Medically Reviewed by Poonam Sachdev on November 13, 2023
4 min read

A hickey, also known as a love bite, is a dark red or purple mark on your skin caused by intense suction. The neck is a common site for hickeys because of its easy access, but you can get them anywhere.

When your partner sucks on and bites your skin, the pressure breaks little blood vessels under the surface. Those broken vessels release tiny spots of blood called petechiae.

What does a hickey look like?

A collection of these blood spots forms a larger dark spot, which is basically a bruise. The bruise may change color over time from red or dark purple to yellow.


If you notice swelling and inflammation, you can put an ice pack on the hickey for the first 1-2 days after the mark appears. Wrap the ice pack in a towel and hold it to your skin for about 15 minutes at a time, several times a day. Cold compresses usually work best on more severe bruising. After the second day, you can switch to a warm compress. 

If your hickey isn't swollen or inflamed, you can treat it with a warm compress immediately and up to four times a day. This can increase blood flow to the area.

If the hickey hurts, take an over-the-counter pain reliever like acetaminophen.

You can also consider laser treatment for your hickey within the first 1-2 days after it appears. Talk to your doctor to see if this can be effective for you. 

When you have a hickey on your neck, people tend to know how it got there. If you're wondering how to cover up a hickey, some options include:

  • Makeup. Choose your makeup tone based on the color of the hickey. A green tone will hide redness, while a yellow tone will conceal purple bruises. If you have darker skin, your hickey may be purple, dark brown, or black.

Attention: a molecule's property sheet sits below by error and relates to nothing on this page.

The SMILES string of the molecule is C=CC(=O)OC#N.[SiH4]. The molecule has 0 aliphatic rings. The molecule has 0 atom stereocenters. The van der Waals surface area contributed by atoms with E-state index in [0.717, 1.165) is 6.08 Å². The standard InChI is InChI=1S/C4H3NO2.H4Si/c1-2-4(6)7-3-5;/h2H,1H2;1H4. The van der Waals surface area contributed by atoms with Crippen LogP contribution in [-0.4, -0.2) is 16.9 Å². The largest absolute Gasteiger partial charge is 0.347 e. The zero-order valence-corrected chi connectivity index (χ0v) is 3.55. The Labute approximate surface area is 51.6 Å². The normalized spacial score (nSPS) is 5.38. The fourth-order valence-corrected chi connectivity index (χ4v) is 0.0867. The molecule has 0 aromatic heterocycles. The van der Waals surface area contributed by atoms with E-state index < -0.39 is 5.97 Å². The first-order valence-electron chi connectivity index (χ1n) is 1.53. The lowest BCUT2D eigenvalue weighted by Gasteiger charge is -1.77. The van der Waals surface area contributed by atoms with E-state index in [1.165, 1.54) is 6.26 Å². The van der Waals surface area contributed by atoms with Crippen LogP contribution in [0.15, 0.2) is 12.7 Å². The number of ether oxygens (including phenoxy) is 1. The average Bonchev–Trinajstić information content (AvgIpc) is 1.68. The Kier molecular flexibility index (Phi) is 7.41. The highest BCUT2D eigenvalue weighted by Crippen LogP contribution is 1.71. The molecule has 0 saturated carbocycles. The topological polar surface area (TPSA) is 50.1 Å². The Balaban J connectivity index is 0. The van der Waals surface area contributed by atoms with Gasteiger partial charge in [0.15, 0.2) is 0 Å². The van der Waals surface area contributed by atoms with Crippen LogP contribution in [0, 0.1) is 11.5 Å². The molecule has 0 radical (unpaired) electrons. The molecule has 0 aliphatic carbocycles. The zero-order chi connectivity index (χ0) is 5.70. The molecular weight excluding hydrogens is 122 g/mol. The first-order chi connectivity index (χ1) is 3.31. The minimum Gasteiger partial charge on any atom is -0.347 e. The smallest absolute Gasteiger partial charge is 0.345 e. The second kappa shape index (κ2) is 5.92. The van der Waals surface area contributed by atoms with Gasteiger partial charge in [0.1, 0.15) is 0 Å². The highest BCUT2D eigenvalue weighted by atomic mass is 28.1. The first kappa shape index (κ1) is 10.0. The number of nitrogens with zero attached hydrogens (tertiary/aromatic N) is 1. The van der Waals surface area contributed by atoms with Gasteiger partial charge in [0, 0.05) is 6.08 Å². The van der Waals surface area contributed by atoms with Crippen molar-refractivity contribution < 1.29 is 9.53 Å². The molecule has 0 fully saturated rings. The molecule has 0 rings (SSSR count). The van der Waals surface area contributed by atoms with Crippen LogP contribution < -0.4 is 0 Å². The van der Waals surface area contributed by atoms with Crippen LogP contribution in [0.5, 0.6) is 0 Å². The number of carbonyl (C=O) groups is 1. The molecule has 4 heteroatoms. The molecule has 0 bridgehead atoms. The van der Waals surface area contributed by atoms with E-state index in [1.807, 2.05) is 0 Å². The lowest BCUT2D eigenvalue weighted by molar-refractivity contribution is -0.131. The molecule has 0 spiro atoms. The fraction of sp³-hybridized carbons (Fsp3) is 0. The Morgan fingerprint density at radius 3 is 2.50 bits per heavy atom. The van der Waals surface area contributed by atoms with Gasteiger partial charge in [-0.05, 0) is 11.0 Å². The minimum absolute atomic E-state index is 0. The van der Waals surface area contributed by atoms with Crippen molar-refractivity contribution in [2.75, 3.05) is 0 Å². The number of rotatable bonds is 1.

• Bandage. Choose one large enough to cover the hickey.
  • Turtleneck. This works in cooler weather.
  • Scarf. This may be the most versatile option.
  • Collared shirt. 

Like other bruises, hickeys can take anywhere from 3 days to 2 weeks to go away. Hickeys are superficial bruises, which means they are on the surface of your skin. These types of bruises usually don't take as long to heal as deeper bruises like black eyes. Although there is no quick fix for hickeys, there are ways to minimize the way they look while your skin recovers.

Typical bruise or hickey stages can vary according to the severity or your skin tone, but can include:

Day 1. Redness will appear because of the blood under the skin.

Days 1-2. The bruise becomes blueish purple or black as the hemoglobin changes (the iron-containing protein in the blood that carries oxygen).

Days 5-10. Shades of green or yellow.

Days 10-14. Yellowish brown or light brown and begins to fade.

Good communication may be the most effective way to prevent a hickey.

  • If your partner spends too much time on one area, suggest another spot.
  • Ask your partner to be more gentle.

A hickey shouldn't cause any real problems, but see a doctor if:

  • The hickey doesn't go away after a couple of weeks.
  • The bruise is very sore.
  • You notice other bruises on your body, especially if you don’t know how you got them.
  • There's a lump over the bruise.

These symptoms could be a sign of a medical condition, like a blood disease or clotting disorder.

It's not very likely, but a handful of serious injuries have happened after hickeys, including paralysis and stroke. 

  • A New Zealand woman got a hickey and became partially paralyzed. Emergency room doctors found a clot in the brain and treated her for a stroke. 
  • A 35-year-old woman in Denmark became weak on the right side from a stroke 12 hours after getting a hickey. 

It takes a very unusual set of circumstances for a hickey to lead to a stroke. A major blood vessel called the carotid artery runs down either side of your neck and supplies blood to your brain, face, and neck. Putting a lot of pressure on the carotid artery might cause a clot to form or shake loose a clot that's already there. The women in New Zealand and Denmark could have had earlier artery problems that put them at greater risk for a stroke.

To be on the safe side, try not to give or receive a hickey close to the carotid artery. That's the area at the top of your neck, just to the side of your chin.